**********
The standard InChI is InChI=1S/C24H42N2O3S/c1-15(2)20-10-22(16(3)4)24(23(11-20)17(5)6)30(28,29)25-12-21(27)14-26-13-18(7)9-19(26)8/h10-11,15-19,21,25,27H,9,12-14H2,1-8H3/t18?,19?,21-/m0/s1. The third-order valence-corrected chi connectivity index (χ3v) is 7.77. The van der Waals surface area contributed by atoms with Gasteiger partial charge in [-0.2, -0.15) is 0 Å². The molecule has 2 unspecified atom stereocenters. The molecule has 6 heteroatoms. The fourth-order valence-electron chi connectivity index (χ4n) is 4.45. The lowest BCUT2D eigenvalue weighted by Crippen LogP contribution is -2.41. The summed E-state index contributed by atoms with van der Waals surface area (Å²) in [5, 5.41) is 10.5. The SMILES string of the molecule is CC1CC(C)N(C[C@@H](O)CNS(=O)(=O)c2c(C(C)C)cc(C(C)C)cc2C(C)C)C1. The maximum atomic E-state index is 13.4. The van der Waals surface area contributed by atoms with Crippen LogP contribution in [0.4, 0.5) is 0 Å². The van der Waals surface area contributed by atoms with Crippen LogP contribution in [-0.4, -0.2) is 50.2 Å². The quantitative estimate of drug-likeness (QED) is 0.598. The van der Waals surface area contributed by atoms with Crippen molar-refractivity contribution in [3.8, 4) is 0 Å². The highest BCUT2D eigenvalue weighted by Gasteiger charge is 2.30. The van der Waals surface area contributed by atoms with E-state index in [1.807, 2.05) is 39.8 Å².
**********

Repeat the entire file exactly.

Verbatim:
The standard InChI is InChI=1S/C24H42N2O3S/c1-15(2)20-10-22(16(3)4)24(23(11-20)17(5)6)30(28,29)25-12-21(27)14-26-13-18(7)9-19(26)8/h10-11,15-19,21,25,27H,9,12-14H2,1-8H3/t18?,19?,21-/m0/s1. The third-order valence-corrected chi connectivity index (χ3v) is 7.77. The van der Waals surface area contributed by atoms with Gasteiger partial charge in [-0.2, -0.15) is 0 Å². The molecule has 2 unspecified atom stereocenters. The molecule has 6 heteroatoms. The fourth-order valence-electron chi connectivity index (χ4n) is 4.45. The lowest BCUT2D eigenvalue weighted by Crippen LogP contribution is -2.41. The summed E-state index contributed by atoms with van der Waals surface area (Å²) in [5, 5.41) is 10.5. The SMILES string of the molecule is CC1CC(C)N(C[C@@H](O)CNS(=O)(=O)c2c(C(C)C)cc(C(C)C)cc2C(C)C)C1. The maximum atomic E-state index is 13.4. The van der Waals surface area contributed by atoms with Crippen LogP contribution in [0.4, 0.5) is 0 Å². The van der Waals surface area contributed by atoms with Crippen LogP contribution in [-0.4, -0.2) is 50.2 Å². The quantitative estimate of drug-likeness (QED) is 0.598. The van der Waals surface area contributed by atoms with Crippen molar-refractivity contribution in [3.8, 4) is 0 Å². The highest BCUT2D eigenvalue weighted by Gasteiger charge is 2.30. The van der Waals surface area contributed by atoms with E-state index in [1.807, 2.05) is 39.8 Å².